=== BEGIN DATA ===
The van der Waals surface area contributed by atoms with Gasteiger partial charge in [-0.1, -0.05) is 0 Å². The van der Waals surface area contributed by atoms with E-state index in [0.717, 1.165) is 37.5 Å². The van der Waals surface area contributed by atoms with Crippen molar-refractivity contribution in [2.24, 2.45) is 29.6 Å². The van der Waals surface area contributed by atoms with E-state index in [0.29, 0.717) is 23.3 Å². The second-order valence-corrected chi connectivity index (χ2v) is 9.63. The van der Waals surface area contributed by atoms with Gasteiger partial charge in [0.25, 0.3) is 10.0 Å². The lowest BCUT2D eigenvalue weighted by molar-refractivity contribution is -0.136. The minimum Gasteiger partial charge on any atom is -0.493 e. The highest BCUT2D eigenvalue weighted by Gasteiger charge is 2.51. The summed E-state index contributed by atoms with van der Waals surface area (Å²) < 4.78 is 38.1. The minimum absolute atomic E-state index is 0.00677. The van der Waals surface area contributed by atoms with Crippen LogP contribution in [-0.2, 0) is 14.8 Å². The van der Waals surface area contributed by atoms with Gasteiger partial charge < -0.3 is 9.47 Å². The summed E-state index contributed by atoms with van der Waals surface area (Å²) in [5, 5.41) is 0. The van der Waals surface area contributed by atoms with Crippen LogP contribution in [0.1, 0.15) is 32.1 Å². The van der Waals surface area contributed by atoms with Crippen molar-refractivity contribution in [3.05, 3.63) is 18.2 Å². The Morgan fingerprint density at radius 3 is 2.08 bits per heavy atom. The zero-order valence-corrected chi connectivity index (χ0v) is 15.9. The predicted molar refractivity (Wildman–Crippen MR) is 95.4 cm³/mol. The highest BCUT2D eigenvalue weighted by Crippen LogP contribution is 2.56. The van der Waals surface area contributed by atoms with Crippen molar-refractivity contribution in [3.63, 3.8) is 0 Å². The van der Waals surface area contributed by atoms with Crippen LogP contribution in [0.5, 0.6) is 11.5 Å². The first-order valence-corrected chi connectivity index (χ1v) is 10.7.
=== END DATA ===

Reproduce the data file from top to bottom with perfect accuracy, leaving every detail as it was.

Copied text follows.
The van der Waals surface area contributed by atoms with Gasteiger partial charge in [-0.1, -0.05) is 0 Å². The van der Waals surface area contributed by atoms with E-state index in [0.717, 1.165) is 37.5 Å². The van der Waals surface area contributed by atoms with Crippen molar-refractivity contribution in [2.24, 2.45) is 29.6 Å². The van der Waals surface area contributed by atoms with E-state index in [0.29, 0.717) is 23.3 Å². The second-order valence-corrected chi connectivity index (χ2v) is 9.63. The van der Waals surface area contributed by atoms with Gasteiger partial charge in [0.25, 0.3) is 10.0 Å². The lowest BCUT2D eigenvalue weighted by molar-refractivity contribution is -0.136. The minimum Gasteiger partial charge on any atom is -0.493 e. The highest BCUT2D eigenvalue weighted by Gasteiger charge is 2.51. The summed E-state index contributed by atoms with van der Waals surface area (Å²) < 4.78 is 38.1. The minimum absolute atomic E-state index is 0.00677. The van der Waals surface area contributed by atoms with Crippen LogP contribution in [-0.2, 0) is 14.8 Å². The van der Waals surface area contributed by atoms with Gasteiger partial charge < -0.3 is 9.47 Å². The summed E-state index contributed by atoms with van der Waals surface area (Å²) in [5, 5.41) is 0. The van der Waals surface area contributed by atoms with Crippen LogP contribution in [0.1, 0.15) is 32.1 Å². The van der Waals surface area contributed by atoms with Crippen molar-refractivity contribution in [3.05, 3.63) is 18.2 Å². The Morgan fingerprint density at radius 3 is 2.08 bits per heavy atom. The zero-order valence-corrected chi connectivity index (χ0v) is 15.9. The predicted molar refractivity (Wildman–Crippen MR) is 95.4 cm³/mol. The highest BCUT2D eigenvalue weighted by Crippen LogP contribution is 2.56. The van der Waals surface area contributed by atoms with Crippen molar-refractivity contribution in [3.63, 3.8) is 0 Å². The van der Waals surface area contributed by atoms with Crippen LogP contribution in [0.5, 0.6) is 11.5 Å². The first-order valence-corrected chi connectivity index (χ1v) is 10.7.